NASA’s X-48 Project Completes Flight Research Campaign
NASA’s remotely piloted X-48C hybrid-wing-body subscale aircraft, has completed an eight-month flight research campaign
The aircraft shaped like a manta ray, was designed by Boeing and built using composite materials by Cranfield Aerospace in the United Kingdom. The X-48C is a version of NASA’s X-48B blended wing body aircraft modified to evaluate the low-speed stability and control of a low-noise version of a notional hybrid-wing-body design. This design features a flattened fuselage with no tail, and engines mounted on top of the fuselage at the rear of the plane. The design originates from concept studies for commercial aircraft that could be flying within the next 20 years.
The X-48C retained most dimensions of the B model, with a wingspan slightly longer than 20 feet and a weight of about 500 pounds. Primary changes to the X-48C model from the B model, which flew 92 flights at Dryden between 2007 and 2010, were geared to transforming it to an airframe noise-shielding configuration. External modifications included relocating the wingtip winglets inboard next to the engines, effectively turning them into twin tails. The rear deck of the aircraft was extended about two feet. Finally, the project team replaced the X-48B’s three 50-pound thrust jet engines with two 89-pound thrust engines. The aircraft had an estimated top speed of about 140 mph and a maximum altitude of 10,000 feet.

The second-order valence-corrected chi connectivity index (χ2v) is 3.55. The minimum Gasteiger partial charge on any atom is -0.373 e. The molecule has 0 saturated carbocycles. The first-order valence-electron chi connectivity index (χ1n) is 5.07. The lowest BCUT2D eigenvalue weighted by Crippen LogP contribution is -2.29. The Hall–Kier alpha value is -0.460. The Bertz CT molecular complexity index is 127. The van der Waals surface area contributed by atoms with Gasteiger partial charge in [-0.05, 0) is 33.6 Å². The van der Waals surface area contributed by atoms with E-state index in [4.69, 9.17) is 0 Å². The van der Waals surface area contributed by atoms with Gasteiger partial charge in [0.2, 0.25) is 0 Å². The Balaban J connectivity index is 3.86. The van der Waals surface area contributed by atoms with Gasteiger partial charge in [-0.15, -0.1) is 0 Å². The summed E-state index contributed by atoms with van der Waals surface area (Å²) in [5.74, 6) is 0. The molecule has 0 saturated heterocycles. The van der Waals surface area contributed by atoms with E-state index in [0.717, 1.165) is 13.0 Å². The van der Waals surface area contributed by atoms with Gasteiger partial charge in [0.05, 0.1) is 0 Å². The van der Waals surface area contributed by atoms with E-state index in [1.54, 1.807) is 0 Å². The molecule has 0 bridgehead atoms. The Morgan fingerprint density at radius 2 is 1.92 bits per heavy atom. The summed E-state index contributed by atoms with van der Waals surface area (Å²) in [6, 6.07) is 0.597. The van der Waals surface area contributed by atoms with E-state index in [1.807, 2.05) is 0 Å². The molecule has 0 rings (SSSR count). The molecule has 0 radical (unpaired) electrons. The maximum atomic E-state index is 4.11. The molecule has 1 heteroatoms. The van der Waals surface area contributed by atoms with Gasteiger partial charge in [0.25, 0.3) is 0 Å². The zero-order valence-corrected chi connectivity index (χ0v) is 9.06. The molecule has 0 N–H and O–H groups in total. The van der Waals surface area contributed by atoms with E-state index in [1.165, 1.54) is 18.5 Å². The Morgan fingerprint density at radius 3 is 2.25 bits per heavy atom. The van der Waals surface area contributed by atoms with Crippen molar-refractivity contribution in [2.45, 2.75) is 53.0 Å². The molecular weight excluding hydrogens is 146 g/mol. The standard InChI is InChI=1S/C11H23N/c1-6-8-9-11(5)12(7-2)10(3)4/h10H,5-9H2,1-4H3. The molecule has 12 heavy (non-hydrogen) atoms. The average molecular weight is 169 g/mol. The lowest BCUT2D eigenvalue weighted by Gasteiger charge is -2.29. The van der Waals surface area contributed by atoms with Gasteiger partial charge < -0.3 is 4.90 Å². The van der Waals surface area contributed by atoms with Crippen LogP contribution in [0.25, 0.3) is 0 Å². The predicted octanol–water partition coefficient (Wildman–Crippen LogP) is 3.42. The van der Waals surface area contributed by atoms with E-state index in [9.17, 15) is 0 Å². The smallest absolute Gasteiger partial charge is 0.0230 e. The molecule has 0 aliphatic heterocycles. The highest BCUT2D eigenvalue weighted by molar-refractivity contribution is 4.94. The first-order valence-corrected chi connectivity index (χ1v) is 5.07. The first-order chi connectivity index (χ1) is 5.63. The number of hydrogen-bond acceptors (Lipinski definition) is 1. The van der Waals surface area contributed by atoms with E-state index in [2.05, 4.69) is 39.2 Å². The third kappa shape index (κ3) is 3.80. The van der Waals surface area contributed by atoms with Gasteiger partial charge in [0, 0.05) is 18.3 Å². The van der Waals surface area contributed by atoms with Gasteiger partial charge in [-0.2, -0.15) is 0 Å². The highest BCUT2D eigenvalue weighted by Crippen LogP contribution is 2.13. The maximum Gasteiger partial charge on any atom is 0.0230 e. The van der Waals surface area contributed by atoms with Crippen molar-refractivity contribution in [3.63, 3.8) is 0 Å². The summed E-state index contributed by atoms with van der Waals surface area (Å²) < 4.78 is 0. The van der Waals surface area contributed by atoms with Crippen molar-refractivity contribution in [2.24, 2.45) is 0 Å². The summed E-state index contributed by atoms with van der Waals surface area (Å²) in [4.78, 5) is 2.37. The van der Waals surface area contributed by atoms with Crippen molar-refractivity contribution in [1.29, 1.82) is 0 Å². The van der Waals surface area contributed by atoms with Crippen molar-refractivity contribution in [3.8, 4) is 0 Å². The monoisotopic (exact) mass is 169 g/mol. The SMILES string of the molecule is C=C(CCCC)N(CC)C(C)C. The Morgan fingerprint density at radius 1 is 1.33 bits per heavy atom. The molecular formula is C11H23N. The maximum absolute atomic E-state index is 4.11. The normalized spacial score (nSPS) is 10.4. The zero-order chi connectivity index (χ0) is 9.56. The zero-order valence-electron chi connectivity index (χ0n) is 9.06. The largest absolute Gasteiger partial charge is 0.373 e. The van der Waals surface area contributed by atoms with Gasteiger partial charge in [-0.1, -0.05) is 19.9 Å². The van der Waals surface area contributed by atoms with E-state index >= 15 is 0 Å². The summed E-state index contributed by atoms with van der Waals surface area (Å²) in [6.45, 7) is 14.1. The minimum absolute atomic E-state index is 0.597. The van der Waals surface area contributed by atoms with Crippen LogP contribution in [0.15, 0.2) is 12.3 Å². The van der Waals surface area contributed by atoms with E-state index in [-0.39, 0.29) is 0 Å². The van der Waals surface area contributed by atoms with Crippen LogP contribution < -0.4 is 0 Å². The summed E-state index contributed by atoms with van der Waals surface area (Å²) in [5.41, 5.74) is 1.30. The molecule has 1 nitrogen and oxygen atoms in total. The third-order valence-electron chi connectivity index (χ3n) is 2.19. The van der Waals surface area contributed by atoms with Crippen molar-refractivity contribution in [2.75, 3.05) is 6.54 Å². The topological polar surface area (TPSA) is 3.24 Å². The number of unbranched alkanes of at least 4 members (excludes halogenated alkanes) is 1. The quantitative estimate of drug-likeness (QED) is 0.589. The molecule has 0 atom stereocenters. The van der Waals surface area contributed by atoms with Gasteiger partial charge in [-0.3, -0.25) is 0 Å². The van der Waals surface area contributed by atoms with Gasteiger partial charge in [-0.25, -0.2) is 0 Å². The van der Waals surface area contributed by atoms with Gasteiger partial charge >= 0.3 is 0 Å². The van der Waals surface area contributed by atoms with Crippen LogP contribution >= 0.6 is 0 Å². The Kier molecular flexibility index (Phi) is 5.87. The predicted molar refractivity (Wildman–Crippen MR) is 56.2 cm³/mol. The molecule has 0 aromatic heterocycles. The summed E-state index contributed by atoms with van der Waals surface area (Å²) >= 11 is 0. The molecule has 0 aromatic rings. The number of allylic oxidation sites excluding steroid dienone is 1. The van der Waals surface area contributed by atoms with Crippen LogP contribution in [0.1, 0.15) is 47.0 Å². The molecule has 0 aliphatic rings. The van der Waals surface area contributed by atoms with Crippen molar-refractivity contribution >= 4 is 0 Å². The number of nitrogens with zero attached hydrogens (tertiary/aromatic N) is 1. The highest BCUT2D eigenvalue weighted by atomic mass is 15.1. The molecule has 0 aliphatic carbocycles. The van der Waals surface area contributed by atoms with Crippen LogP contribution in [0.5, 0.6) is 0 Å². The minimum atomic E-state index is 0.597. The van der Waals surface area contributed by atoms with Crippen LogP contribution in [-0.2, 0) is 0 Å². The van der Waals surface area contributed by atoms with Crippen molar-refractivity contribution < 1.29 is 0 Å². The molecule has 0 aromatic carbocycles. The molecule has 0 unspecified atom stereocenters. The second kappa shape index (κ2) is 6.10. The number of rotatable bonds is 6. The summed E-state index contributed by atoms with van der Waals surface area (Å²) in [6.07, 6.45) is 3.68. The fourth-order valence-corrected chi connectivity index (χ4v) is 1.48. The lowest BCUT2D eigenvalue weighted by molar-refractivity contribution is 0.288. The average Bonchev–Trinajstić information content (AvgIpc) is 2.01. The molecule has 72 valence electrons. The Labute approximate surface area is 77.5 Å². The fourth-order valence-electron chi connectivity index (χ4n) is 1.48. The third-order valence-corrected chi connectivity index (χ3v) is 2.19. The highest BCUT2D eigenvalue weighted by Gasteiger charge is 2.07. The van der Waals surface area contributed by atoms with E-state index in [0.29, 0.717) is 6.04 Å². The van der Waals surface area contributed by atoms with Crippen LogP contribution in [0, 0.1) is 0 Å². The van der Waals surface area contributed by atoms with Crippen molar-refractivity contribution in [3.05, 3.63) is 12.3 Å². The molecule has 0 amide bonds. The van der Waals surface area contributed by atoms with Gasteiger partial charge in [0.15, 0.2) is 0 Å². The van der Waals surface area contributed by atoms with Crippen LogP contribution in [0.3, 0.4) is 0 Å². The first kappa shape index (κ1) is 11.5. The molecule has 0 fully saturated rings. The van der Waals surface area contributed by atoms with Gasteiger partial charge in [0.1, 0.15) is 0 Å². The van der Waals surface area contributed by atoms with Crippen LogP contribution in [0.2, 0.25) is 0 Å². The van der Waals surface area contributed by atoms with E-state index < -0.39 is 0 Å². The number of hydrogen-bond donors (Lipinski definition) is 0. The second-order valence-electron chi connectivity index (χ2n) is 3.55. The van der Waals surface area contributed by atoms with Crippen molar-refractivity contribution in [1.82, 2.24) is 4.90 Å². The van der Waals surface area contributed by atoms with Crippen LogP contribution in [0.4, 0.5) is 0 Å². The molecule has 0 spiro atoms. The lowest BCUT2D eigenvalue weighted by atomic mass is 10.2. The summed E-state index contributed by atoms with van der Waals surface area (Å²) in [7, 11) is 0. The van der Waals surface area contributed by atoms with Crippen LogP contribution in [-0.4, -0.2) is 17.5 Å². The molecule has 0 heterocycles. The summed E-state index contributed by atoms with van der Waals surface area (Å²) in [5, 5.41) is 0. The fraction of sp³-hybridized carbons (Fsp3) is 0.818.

Bob Liebeck, a Boeing senior technical fellow and the company’s Blended Wing Body (BWB) Program manager said;
Working closely with NASA, we have been privileged throughout X-48 flight-testing to explore and validate what we believe is a significant breakthrough in the science of flight and this has been a tremendous success for Boeing, we have shown a BWB aircraft, which offers the tremendous promise of significantly greater fuel efficiency and reduced noise, can be controlled as effectively as a conventional tube-and-wing aircraft during takeoffs, landings and other low-speed segments of the flight regime.
Because handling qualities of the X-48C were different from those of the X-48B, the project team modified the flight control system software, including flight control limiters to keep the airplane flying within a safe flight envelope. This enabled a stronger and safer prototype flight control system suitable for future full-scale commercial hybrid or blended wing aircraft.